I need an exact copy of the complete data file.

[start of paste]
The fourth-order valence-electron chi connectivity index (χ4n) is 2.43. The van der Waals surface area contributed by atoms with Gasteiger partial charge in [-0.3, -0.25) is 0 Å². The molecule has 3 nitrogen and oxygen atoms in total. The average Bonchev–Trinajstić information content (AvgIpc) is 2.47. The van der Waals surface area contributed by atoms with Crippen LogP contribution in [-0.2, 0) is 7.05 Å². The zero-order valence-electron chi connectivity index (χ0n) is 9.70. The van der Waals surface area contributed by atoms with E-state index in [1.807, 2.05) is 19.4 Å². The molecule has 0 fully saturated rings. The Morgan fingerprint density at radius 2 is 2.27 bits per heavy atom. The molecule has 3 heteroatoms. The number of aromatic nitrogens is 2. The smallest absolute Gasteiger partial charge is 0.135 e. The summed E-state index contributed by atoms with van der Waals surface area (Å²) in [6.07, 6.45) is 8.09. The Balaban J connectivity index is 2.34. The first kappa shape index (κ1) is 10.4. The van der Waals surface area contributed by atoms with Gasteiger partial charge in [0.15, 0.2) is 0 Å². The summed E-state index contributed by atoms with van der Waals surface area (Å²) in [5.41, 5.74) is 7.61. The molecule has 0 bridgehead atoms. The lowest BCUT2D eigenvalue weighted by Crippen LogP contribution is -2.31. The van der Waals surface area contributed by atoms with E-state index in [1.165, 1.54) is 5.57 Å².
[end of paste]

The fourth-order valence-electron chi connectivity index (χ4n) is 2.43. The van der Waals surface area contributed by atoms with Gasteiger partial charge in [-0.3, -0.25) is 0 Å². The molecule has 3 nitrogen and oxygen atoms in total. The average Bonchev–Trinajstić information content (AvgIpc) is 2.47. The van der Waals surface area contributed by atoms with Crippen LogP contribution in [-0.2, 0) is 7.05 Å². The zero-order valence-electron chi connectivity index (χ0n) is 9.70. The van der Waals surface area contributed by atoms with E-state index in [1.807, 2.05) is 19.4 Å². The molecule has 0 fully saturated rings. The Morgan fingerprint density at radius 2 is 2.27 bits per heavy atom. The molecule has 3 heteroatoms. The number of aromatic nitrogens is 2. The smallest absolute Gasteiger partial charge is 0.135 e. The summed E-state index contributed by atoms with van der Waals surface area (Å²) in [6.07, 6.45) is 8.09. The Balaban J connectivity index is 2.34. The first kappa shape index (κ1) is 10.4. The van der Waals surface area contributed by atoms with Gasteiger partial charge in [0.15, 0.2) is 0 Å². The summed E-state index contributed by atoms with van der Waals surface area (Å²) in [5.41, 5.74) is 7.61. The molecule has 0 bridgehead atoms. The lowest BCUT2D eigenvalue weighted by Crippen LogP contribution is -2.31. The van der Waals surface area contributed by atoms with E-state index in [1.165, 1.54) is 5.57 Å².